My sense that worship is fundamental to our humanity and to the possibility of real celebration and festivity, is something I learned from one of the best books I’ve ever read, Josef Pieper’s Leisure the Basis of Culture. First published after the Second World War and still in print, this book by a very important German Thomist philosopher argues that Western societies have become “worlds of total work.” They are so dominated by the reality of work that there is little room for anything unrelated to that most necessary aspect of life. Such a society has been growing for centuries. It reached an apex of sorts with the total mobilization on all sides during World War II. It is a world that has created great wealth along with great inequality and much violence, all at the cost of human spiritual impoverishment. It’s the world in which we today live – virtually all of us both East and West. A world where we value ourselves almost entirely for the work we do, and we spend all of our free time – even our parties and holidays (no longer “holy” days) – getting rest and relaxation in order to return to work. Put another way, it’s workdays and nighttime entertainments.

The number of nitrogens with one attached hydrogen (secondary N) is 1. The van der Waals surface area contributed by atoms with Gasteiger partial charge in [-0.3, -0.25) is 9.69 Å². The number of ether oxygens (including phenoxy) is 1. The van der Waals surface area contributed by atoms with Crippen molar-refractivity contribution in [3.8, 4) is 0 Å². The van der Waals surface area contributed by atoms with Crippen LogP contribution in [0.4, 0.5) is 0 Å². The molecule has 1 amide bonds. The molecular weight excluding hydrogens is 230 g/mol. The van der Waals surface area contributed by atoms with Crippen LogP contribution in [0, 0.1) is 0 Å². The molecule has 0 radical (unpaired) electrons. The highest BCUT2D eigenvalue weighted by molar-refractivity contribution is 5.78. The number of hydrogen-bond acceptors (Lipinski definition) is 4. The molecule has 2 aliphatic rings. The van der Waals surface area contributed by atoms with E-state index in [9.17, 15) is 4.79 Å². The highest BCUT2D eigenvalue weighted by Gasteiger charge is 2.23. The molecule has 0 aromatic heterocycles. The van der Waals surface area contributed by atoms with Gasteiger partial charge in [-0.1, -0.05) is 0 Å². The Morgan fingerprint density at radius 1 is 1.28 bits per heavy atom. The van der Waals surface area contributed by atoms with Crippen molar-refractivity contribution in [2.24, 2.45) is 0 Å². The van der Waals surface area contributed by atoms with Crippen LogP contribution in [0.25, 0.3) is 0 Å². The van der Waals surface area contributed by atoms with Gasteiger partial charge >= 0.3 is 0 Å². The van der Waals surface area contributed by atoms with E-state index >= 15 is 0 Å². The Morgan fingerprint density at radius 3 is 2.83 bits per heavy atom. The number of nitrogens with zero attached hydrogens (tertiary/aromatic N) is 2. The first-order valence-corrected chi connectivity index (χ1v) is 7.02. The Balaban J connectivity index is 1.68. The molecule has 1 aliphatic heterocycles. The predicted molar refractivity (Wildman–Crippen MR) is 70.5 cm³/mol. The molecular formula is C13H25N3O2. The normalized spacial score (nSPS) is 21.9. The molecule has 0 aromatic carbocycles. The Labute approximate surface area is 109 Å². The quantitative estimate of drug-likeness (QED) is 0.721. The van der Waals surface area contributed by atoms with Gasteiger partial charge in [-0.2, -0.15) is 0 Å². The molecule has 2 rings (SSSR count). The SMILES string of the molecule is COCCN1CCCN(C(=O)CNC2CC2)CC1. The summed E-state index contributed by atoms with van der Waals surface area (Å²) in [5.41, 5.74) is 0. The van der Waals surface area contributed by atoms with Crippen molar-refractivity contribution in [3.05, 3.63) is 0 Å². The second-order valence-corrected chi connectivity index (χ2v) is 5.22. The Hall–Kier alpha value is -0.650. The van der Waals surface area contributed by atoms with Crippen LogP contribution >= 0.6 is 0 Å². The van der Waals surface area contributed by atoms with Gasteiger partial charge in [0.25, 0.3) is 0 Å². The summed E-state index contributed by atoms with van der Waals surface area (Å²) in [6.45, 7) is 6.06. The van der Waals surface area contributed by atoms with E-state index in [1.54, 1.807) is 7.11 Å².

Real leisure – time and activity that is not related to the necessities of work, that is truly free for the celebration of all those aspects of our humanity unrelated to immediate needs – real leisure and real celebration or festivity are possible, Pieper argues, only when grounded in the experience of divine worship.
And what, for Pieper, is such worship? It is not necessarily something that happens in churches or in the name of religion. For too much religious “worship” these days has become just part of the R&R required for work. Often simply a better “escape” from work than other entertainments; often simply a kind of cheerleading for the national purpose (which, of course, is production and consumption).